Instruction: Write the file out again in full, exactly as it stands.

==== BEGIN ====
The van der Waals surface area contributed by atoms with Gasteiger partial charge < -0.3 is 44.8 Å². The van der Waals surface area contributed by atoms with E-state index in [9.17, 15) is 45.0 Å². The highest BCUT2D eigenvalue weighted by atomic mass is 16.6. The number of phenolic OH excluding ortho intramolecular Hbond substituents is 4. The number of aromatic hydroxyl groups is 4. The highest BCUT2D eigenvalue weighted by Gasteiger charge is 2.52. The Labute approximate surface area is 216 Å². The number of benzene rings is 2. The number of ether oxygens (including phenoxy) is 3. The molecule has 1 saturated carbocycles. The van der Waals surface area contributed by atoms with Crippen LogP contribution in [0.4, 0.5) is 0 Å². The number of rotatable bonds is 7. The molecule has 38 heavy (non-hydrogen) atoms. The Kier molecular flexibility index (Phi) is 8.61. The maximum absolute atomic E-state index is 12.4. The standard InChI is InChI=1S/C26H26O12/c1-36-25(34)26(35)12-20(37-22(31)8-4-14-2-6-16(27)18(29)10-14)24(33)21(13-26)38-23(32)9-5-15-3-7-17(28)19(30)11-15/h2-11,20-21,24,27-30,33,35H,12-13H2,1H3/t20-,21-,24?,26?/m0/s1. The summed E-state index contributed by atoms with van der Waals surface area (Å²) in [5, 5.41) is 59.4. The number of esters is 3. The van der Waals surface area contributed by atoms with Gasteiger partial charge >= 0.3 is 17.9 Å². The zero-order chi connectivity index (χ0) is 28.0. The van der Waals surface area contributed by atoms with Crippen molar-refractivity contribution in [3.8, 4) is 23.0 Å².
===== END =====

The van der Waals surface area contributed by atoms with Gasteiger partial charge < -0.3 is 44.8 Å². The van der Waals surface area contributed by atoms with E-state index in [9.17, 15) is 45.0 Å². The highest BCUT2D eigenvalue weighted by atomic mass is 16.6. The number of phenolic OH excluding ortho intramolecular Hbond substituents is 4. The number of aromatic hydroxyl groups is 4. The highest BCUT2D eigenvalue weighted by Gasteiger charge is 2.52. The Labute approximate surface area is 216 Å². The number of benzene rings is 2. The number of ether oxygens (including phenoxy) is 3. The molecule has 1 saturated carbocycles. The van der Waals surface area contributed by atoms with Crippen LogP contribution in [0.4, 0.5) is 0 Å². The number of rotatable bonds is 7. The molecule has 38 heavy (non-hydrogen) atoms. The Kier molecular flexibility index (Phi) is 8.61. The maximum absolute atomic E-state index is 12.4. The standard InChI is InChI=1S/C26H26O12/c1-36-25(34)26(35)12-20(37-22(31)8-4-14-2-6-16(27)18(29)10-14)24(33)21(13-26)38-23(32)9-5-15-3-7-17(28)19(30)11-15/h2-11,20-21,24,27-30,33,35H,12-13H2,1H3/t20-,21-,24?,26?/m0/s1. The summed E-state index contributed by atoms with van der Waals surface area (Å²) in [5, 5.41) is 59.4. The number of esters is 3. The van der Waals surface area contributed by atoms with Gasteiger partial charge >= 0.3 is 17.9 Å². The zero-order chi connectivity index (χ0) is 28.0. The van der Waals surface area contributed by atoms with Crippen molar-refractivity contribution in [3.8, 4) is 23.0 Å².